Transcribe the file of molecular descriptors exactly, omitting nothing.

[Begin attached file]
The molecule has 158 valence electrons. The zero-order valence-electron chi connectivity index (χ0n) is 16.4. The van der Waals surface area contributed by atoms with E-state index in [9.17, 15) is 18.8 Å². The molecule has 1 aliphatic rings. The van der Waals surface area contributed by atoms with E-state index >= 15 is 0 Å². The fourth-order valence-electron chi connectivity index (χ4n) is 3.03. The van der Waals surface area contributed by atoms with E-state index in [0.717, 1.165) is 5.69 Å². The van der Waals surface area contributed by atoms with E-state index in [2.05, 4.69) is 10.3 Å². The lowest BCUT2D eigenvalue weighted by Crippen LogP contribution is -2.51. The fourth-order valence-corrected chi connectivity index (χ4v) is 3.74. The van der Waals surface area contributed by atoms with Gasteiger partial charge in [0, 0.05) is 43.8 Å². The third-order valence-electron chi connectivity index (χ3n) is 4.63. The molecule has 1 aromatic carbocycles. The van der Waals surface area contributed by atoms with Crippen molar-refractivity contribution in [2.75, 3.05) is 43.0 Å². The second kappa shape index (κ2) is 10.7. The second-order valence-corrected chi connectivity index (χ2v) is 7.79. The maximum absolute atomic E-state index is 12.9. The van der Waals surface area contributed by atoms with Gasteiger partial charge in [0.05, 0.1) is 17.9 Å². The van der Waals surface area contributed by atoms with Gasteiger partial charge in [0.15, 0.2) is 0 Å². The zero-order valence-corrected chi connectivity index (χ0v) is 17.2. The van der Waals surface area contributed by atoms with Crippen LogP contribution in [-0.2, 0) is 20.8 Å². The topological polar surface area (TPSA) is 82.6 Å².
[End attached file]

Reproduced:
The molecule has 158 valence electrons. The zero-order valence-electron chi connectivity index (χ0n) is 16.4. The van der Waals surface area contributed by atoms with E-state index in [9.17, 15) is 18.8 Å². The molecule has 1 aliphatic rings. The van der Waals surface area contributed by atoms with E-state index >= 15 is 0 Å². The fourth-order valence-electron chi connectivity index (χ4n) is 3.03. The van der Waals surface area contributed by atoms with E-state index in [0.717, 1.165) is 5.69 Å². The van der Waals surface area contributed by atoms with E-state index in [2.05, 4.69) is 10.3 Å². The lowest BCUT2D eigenvalue weighted by Crippen LogP contribution is -2.51. The fourth-order valence-corrected chi connectivity index (χ4v) is 3.74. The van der Waals surface area contributed by atoms with Gasteiger partial charge in [0, 0.05) is 43.8 Å². The third-order valence-electron chi connectivity index (χ3n) is 4.63. The molecule has 1 aromatic carbocycles. The van der Waals surface area contributed by atoms with Crippen molar-refractivity contribution in [2.75, 3.05) is 43.0 Å². The second kappa shape index (κ2) is 10.7. The second-order valence-corrected chi connectivity index (χ2v) is 7.79. The maximum absolute atomic E-state index is 12.9. The van der Waals surface area contributed by atoms with Gasteiger partial charge in [0.05, 0.1) is 17.9 Å². The van der Waals surface area contributed by atoms with Gasteiger partial charge in [0.15, 0.2) is 0 Å². The zero-order valence-corrected chi connectivity index (χ0v) is 17.2. The van der Waals surface area contributed by atoms with Crippen LogP contribution in [-0.2, 0) is 20.8 Å². The topological polar surface area (TPSA) is 82.6 Å².